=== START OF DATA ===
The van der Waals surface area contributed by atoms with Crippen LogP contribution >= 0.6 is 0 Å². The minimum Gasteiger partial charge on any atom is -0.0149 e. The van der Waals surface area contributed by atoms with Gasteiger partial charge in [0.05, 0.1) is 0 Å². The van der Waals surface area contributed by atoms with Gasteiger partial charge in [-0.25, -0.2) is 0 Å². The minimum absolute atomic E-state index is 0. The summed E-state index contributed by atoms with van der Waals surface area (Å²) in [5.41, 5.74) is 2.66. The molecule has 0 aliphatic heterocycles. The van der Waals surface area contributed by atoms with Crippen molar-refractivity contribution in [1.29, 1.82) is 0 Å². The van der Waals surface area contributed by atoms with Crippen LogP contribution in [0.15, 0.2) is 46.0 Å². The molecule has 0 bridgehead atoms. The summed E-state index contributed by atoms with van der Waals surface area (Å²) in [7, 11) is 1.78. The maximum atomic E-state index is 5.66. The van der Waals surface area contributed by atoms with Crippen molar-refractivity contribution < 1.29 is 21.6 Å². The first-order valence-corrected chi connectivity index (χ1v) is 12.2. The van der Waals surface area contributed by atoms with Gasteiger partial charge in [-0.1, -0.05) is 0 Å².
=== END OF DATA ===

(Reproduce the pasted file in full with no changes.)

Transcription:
The van der Waals surface area contributed by atoms with Crippen LogP contribution >= 0.6 is 0 Å². The minimum Gasteiger partial charge on any atom is -0.0149 e. The van der Waals surface area contributed by atoms with Gasteiger partial charge in [0.05, 0.1) is 0 Å². The van der Waals surface area contributed by atoms with Gasteiger partial charge in [-0.25, -0.2) is 0 Å². The minimum absolute atomic E-state index is 0. The summed E-state index contributed by atoms with van der Waals surface area (Å²) in [5.41, 5.74) is 2.66. The molecule has 0 aliphatic heterocycles. The van der Waals surface area contributed by atoms with Crippen molar-refractivity contribution in [1.29, 1.82) is 0 Å². The van der Waals surface area contributed by atoms with Crippen LogP contribution in [0.15, 0.2) is 46.0 Å². The molecule has 0 bridgehead atoms. The summed E-state index contributed by atoms with van der Waals surface area (Å²) in [7, 11) is 1.78. The maximum atomic E-state index is 5.66. The van der Waals surface area contributed by atoms with Crippen molar-refractivity contribution < 1.29 is 21.6 Å². The first-order valence-corrected chi connectivity index (χ1v) is 12.2. The van der Waals surface area contributed by atoms with Gasteiger partial charge in [-0.1, -0.05) is 0 Å².